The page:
With her 2012 Kirkus-starred novel, Saving Mars, author Cidney Swanson has crafted a sci-fi tale meant to appeal to fiction lovers and lovers of the red planet alike: “Because I didn’t want to assume my readers would be Mars-o-philes like me, I felt it was very important to imbue my main character and her world with things that would feel quite everyday,” she says. To date, that appeal has been noted by both fans and critics—Kirkus Reviews said, “Swanson paces this story beautifully, weaving exposition tightly into the plot as disaster interrupts everyday routines. Despite the strangeness of the Martian environment, the novel quickly establishes the humanity of Jess and other characters.”
The characters’ humanity tends to readily draw in readers and was one of the reasons that the book landed on Kirkus’ Best Indie Books of 2012 list. “My favorite reviews,” Swanson says, “come in two flavors: ‘I don’t like sci-fi but I loved this book,’ and its cousin: ‘This reminds me of the sci-fi I grew up on and loved!’ ”
Swanson’s obsession with the genre—which she states on her website has been lifelong—is evident and has garnered her much success. Swanson, agented by Michael Carr of Veritas Literary Agency, now works full-time as a writer, and Book 1 of Swanson’s Ripple Series spent over two weeks on Amazon’s Best Sellers in Teen Books list, no small feat. Blogs like The Bearded Scribe and An Eclectic Bookshelf have taken notice too, and Swanson’s own blog—conversational, convivial, fun—yields frequent visitors and contributors, with many participants in her regular giveaways.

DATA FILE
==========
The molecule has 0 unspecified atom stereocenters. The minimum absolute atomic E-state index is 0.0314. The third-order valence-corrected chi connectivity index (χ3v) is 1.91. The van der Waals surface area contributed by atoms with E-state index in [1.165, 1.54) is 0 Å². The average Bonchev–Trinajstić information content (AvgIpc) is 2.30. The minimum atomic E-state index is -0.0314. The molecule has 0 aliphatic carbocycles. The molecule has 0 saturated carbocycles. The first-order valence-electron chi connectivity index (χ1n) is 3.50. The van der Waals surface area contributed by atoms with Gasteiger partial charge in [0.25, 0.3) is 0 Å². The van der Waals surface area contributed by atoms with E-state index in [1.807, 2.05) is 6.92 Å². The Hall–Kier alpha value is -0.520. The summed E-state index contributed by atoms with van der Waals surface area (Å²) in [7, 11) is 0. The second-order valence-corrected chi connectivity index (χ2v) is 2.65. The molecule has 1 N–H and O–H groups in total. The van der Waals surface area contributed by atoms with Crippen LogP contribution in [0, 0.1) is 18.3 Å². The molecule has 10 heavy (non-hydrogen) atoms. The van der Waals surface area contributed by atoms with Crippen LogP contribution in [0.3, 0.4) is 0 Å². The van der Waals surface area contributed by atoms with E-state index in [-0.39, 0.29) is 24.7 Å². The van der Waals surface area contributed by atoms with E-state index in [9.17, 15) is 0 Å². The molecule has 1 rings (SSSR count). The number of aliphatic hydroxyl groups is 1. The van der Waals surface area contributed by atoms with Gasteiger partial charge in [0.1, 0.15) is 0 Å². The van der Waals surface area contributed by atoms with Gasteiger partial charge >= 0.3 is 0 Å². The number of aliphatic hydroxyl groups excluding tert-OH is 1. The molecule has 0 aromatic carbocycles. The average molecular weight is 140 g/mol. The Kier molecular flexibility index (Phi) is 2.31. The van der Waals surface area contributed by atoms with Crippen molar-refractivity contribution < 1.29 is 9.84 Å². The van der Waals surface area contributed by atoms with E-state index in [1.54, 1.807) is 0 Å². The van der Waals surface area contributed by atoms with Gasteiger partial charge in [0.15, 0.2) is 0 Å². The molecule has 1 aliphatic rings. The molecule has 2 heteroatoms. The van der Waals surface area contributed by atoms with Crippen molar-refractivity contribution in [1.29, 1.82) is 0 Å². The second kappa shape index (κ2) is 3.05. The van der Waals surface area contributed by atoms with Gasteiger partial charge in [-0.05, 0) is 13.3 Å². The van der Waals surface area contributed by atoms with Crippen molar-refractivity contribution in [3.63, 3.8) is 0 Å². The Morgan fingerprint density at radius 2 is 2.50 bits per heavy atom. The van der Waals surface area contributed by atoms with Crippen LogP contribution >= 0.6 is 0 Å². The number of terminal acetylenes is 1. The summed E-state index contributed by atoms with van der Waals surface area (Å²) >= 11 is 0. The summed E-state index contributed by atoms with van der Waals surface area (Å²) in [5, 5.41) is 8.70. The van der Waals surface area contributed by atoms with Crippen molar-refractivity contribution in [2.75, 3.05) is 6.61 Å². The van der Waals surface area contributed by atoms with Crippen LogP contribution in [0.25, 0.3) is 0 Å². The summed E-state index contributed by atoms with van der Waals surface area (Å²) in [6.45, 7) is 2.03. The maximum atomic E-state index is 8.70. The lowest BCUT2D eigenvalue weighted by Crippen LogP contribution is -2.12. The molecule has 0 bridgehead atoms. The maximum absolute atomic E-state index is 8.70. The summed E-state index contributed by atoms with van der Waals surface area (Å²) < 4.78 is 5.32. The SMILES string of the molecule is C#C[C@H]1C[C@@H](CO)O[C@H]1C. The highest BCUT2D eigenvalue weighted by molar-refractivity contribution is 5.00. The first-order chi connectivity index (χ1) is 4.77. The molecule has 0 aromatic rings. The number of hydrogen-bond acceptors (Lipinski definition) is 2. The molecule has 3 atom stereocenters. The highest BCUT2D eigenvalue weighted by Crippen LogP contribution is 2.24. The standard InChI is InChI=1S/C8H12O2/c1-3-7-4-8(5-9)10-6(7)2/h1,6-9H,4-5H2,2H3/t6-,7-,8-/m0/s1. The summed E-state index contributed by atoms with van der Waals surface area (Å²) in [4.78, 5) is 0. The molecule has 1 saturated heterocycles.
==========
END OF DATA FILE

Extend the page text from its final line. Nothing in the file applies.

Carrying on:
And there is something decidedly classic sci-fi about Saving Mars—Swanson cites Bradbury as an influence—which makes for a ripping good tale. The novel details the adventures of Jessamyn Jaarda as she travels to Earth to replenish a dwindling food supply on her native Mars, and it puts the character of Jessamyn front and center. Her characterization as strong-headed, compassionate and flawed differentiates this book from a lot of disposable YA genre fiction. To describe her own writing, Swanson says, “The characters and their relationships, and how they sort through danger and heartache, are what ultimately keep readers turning pages.”
But make no mistake—there is plenty of action here for readers to chew on, as evidenced not only by brisk sales, but the enthusiastic support she’s found for her work. “I think most of us humans get goose bumps looking up at a dark sky sprinkled with diamond dust,” Swanson says, “and I wanted to capitalize on that shared experience.” Space battles with lasers, a fully realized futuristic world, even a bit of budding romance: All the things readers hope to take away from books like these are here, in spades.
Saving Mars strikes the difficult balance between shared experience and the speculative work that readers of sci-fi pine for. Once Jessamyn arrives on Earth, she encounters the “Re-Body Movement,” where humans swap consciousnesses among themselves, so that much younger people inhabit the bodies of older folks and vice versa. Though treated suspiciously by Jessamyn, it’s not difficult to see Swanson’s young-souls-in-grown-bodies interest as it relates to books: “I never stopped reading YA even after I ‘grew up,’ ” she says on her website. “I love stories that are full of action and where the characters change and where there is hope. So much adult fiction is just depressing. I’ve never really enjoyed it. Plus, books were my life when I was young, so I hope to do a teensy bit of paying that forward.”
Fortunately for readers, Swanson is paying it forward with Saving Mars, its recently released follow-up, Defying Mars, and her upcoming third installment, Losing Mars.